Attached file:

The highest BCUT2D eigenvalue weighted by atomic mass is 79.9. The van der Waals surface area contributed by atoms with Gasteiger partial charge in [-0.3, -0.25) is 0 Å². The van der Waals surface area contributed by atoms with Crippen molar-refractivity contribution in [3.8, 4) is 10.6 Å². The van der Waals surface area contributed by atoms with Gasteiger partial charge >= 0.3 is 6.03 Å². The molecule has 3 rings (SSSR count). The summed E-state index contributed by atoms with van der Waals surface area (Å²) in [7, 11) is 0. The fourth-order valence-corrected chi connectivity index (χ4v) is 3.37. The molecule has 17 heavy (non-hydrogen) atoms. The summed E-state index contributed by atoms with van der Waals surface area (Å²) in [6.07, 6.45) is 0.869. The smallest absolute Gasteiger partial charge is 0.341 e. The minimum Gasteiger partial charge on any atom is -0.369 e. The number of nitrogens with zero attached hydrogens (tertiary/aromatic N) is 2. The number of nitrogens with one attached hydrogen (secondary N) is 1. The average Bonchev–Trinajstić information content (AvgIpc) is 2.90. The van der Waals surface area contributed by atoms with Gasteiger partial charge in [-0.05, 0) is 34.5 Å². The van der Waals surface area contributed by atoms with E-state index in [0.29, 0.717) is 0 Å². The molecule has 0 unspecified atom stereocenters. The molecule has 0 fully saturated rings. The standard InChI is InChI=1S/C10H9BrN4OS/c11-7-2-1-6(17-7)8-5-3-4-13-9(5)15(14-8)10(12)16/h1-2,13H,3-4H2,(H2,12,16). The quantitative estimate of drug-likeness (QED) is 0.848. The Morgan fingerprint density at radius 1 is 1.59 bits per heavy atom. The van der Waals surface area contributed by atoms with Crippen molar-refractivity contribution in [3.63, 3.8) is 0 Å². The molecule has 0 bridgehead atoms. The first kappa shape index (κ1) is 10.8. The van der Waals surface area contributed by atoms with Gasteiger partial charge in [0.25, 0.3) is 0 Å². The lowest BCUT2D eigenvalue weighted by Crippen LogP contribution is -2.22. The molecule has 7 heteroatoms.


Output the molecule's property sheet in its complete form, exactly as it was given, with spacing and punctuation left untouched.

The highest BCUT2D eigenvalue weighted by atomic mass is 79.9. The van der Waals surface area contributed by atoms with Gasteiger partial charge in [-0.3, -0.25) is 0 Å². The van der Waals surface area contributed by atoms with Crippen molar-refractivity contribution in [3.8, 4) is 10.6 Å². The van der Waals surface area contributed by atoms with Gasteiger partial charge >= 0.3 is 6.03 Å². The molecule has 3 rings (SSSR count). The summed E-state index contributed by atoms with van der Waals surface area (Å²) in [7, 11) is 0. The fourth-order valence-corrected chi connectivity index (χ4v) is 3.37. The molecule has 17 heavy (non-hydrogen) atoms. The summed E-state index contributed by atoms with van der Waals surface area (Å²) in [6.07, 6.45) is 0.869. The smallest absolute Gasteiger partial charge is 0.341 e. The minimum Gasteiger partial charge on any atom is -0.369 e. The number of nitrogens with zero attached hydrogens (tertiary/aromatic N) is 2. The number of nitrogens with one attached hydrogen (secondary N) is 1. The average Bonchev–Trinajstić information content (AvgIpc) is 2.90. The van der Waals surface area contributed by atoms with Gasteiger partial charge in [-0.05, 0) is 34.5 Å². The van der Waals surface area contributed by atoms with E-state index in [0.29, 0.717) is 0 Å². The molecule has 0 unspecified atom stereocenters. The molecule has 0 fully saturated rings. The standard InChI is InChI=1S/C10H9BrN4OS/c11-7-2-1-6(17-7)8-5-3-4-13-9(5)15(14-8)10(12)16/h1-2,13H,3-4H2,(H2,12,16). The quantitative estimate of drug-likeness (QED) is 0.848. The Morgan fingerprint density at radius 1 is 1.59 bits per heavy atom. The van der Waals surface area contributed by atoms with Crippen molar-refractivity contribution in [3.63, 3.8) is 0 Å². The molecule has 0 bridgehead atoms. The first kappa shape index (κ1) is 10.8. The van der Waals surface area contributed by atoms with Gasteiger partial charge in [0.25, 0.3) is 0 Å². The lowest BCUT2D eigenvalue weighted by Crippen LogP contribution is -2.22. The molecule has 7 heteroatoms.